IT WAS ALMOST 6:30 p.m. in the evening, when Andrew Candelario decided to give his car a quick final dusting before cruising through the streets of Downtown Modesto. His 1970 model Chevy El Camino, parked at the intersection of 10th and J streets, was one of hundreds of classic cars lined up on the streets waiting to roll. The El Camino, previously owned by his grandfather, was passed down to Candelario after his grandfather’s passing in 2006.
At least a thousand classic and custom Chevys, Fords, Volkswagens and more took over the streets of Modesto as the American Graffiti Festival and Car Show returned to the city for its 24th year. Thousands of spectators lined up along the streets of Downtown Modesto to watch the parade of cars cruising by.
Just two cars behind Candelario was Frankie Smith’s 1963 4-door lace-top Impala in which he patiently waited alongside his partner Laura Gilstrap and their two girls. Smith said he had taken the car completely apart and rebuilt it just a few years ago. It was his fifth year in the parade.
Among the spectators on the sidewalk was Whitney Dennehy, who was born and raised in Modesto, and has attend the car show every year since age 2. She brought her two sons to the event, where Dennehy said she found a sense of community.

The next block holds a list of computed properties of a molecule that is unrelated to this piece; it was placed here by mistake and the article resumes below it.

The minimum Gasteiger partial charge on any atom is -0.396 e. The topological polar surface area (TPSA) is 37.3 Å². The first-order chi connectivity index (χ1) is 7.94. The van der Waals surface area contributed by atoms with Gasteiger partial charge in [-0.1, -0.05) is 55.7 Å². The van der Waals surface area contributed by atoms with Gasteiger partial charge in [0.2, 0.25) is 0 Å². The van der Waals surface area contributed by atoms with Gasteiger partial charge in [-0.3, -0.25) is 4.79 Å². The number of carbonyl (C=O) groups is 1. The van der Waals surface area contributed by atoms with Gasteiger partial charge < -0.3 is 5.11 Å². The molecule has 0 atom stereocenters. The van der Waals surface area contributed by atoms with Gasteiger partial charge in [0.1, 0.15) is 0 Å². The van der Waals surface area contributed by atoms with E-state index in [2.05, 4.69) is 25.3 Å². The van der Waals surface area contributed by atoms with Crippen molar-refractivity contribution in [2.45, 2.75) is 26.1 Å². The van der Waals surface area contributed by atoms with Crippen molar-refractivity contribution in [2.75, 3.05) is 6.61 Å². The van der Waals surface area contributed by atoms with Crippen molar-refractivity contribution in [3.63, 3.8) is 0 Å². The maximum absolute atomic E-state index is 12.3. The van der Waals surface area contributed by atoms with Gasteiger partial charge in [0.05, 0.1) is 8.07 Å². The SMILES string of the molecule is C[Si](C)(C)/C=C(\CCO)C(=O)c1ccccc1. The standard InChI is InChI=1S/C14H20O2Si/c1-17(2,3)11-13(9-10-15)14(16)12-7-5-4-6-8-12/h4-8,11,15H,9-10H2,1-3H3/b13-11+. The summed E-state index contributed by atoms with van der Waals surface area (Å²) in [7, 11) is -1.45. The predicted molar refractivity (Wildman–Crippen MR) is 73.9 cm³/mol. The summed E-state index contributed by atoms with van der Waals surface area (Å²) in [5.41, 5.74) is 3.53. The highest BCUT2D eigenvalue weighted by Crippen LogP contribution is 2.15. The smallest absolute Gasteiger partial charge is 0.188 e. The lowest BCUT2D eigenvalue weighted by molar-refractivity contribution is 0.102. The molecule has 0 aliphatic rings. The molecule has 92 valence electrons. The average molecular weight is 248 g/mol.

The annual event is a nod to the 1973 film ‘American Graffiti,’ written and directed by George Lucas. The movie is set in early 1960s Modesto, where Lucas spent his teen years. Lucas was born and raised in Modesto and was the Parade Grand Marshall in 2013.
Harika Maddala is a photojournalist based in Stockton covering San Joaquin County for Bay City News Foundation and its nonprofit news site Local News Matters. They are a Report for America corps member and a CatchLight Local Fellow.